attention will be grabbed instantly. He or she doesn't need to know much else,
other than that the PPC ad is catered specifically for him or her.
thing to keep in mind is that you can sometimes create a more relevant title by
combining your different keywords into one PPC ad. For example, I could have
easily used something like "ROI Tracking PHP Script" as the title of my ad,
which effectively would have decreased my click-thru rate, but definitely caters
my ad more to a specific audience. Once again, this comes down to analysis and
Another important technique to attract attention to your ad
is to differentiate yourself from your competitors. In our particular case, the
majority of our competition offer hosted solutions, whereby they manage the
software on their servers in return for monthly or per traffic fees.
product caters to a different audience, those that want more control over their
software, as well as those not wanting to pay monthly fees. So, in this example,
I would make the title of my ad "Pay no monthly or per traffic
Next -- and this is where experimentation is extremely important
-- we need to create a description for our PPC ad that will attract the
potential customer and let them know that our product is exactly what they are
searching for. To do this, I start my ad's description with "Track PPC,
campaigns & search".
Finally, it's good practice to add a "Call to
action" at the bottom of your ad. If you're not familiar with this term, its
usually an instruction to tell the person to do something, such as "Click here
to view a demo", "Download Now", etc.
Marketing experts seem to agree
that the average human needs to be prompted to click on an ad or take action, so
we'll add this line to the end of our PPC ad's description:
campaigns & search. Try demo!"
Sometimes it's important to reduce the number of clicks
your PPC ad is receiving. This could be because you are attracting people who
are only after free products/services, or even the wrong target
The two quickest ways to reduce click-thru's are to make the
description of your ad more targeted and to add the price of the product to the
Making the description more targeted (as I've discussed above) can
reduce your overall click-thru rate, but potentially increase the likelihood of
a click resulting in a purchase.
In my earlier example, by adding the
words "PHP script" to the description, we are effectively filtering out those
looking for a hosted solution, downloadable software or even those with a server
that isn't capable of running PHP scripts.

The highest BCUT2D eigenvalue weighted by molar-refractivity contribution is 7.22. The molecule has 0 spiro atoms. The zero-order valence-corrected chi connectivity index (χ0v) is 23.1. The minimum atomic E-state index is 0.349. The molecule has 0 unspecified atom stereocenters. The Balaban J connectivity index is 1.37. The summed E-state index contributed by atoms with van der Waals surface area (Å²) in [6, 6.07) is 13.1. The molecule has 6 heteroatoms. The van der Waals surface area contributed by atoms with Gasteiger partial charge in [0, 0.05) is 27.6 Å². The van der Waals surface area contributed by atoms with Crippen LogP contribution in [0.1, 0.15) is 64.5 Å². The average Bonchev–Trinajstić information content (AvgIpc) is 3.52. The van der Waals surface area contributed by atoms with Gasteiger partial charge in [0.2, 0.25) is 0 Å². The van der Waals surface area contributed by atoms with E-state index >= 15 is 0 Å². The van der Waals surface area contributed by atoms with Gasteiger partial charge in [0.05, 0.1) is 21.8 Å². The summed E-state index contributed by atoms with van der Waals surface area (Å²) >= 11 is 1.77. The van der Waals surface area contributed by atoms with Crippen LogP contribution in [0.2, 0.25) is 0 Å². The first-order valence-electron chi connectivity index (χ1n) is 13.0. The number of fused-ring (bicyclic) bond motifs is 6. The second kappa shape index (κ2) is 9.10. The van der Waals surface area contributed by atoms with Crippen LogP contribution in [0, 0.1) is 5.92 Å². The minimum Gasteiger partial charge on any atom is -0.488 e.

We also increase the targeting
of our ad because we now know that the majority of those clicking on the ad are
looking for a PHP script, which is exactly what our product is.
by adding the price of the product you are selling to the end of the ad, you
instantly eliminate those looking for free products, and target those willing to
purchase your product or service.
Tracking Your Clicks and
The fundamental core of a successful advertising campaign
-- whether it be a PPC ad, banner ad or even newspaper ad -- is knowing whether
or not your ad's are actually converting into sales or not.
If your ads
aren't making you m-o-n-e-y then you're more than likely better off saving your
advertising dollars and adjusting your ad's or using your marketing budget
elsewhere in your company.
Both Google and Overture have built in
tracking and conversion tools that you can use to get a holistic view of your
current PPC ad campaigns. You can even use external tools which let you add
conversion code to your website to tell you exactly which of your ad's are
converting into sales and which aren't. This is often referred to as knowing
your ROI or Return on Investment.
We need to know exactly how much
m-o-n-e-y we are making per dollar spent on every PPC ad. If the ROI is positive
and we are making more m-o-n-e-y than we are spending, then the ad is working
and we can use this knowledge to further improve our other ad's or increase ad
spending for that particular ad/set of keywords.
If, however, our ad's
are costing us more than they are returning, then we can reduce our spend,
change our approach, or remove these ad's altogether. It's a rather simple
formula, but frustratingly ignored by many advertisers.
You must track
your ads if you want to succeed with any form of Internet advertising. You
should also constantly monitor and adjust your ads according to how they are
performing, your return on investment,
Hopefully I've provided you with a clear
insight into PPC advertising and techniques that you can use to improve your
advertising campaigns. It pays -- pun intended -- to do your research and
understand your target market, because the rewards can sometimes be much more
than you expected.
Copyright © 2005, Interspire, Eddie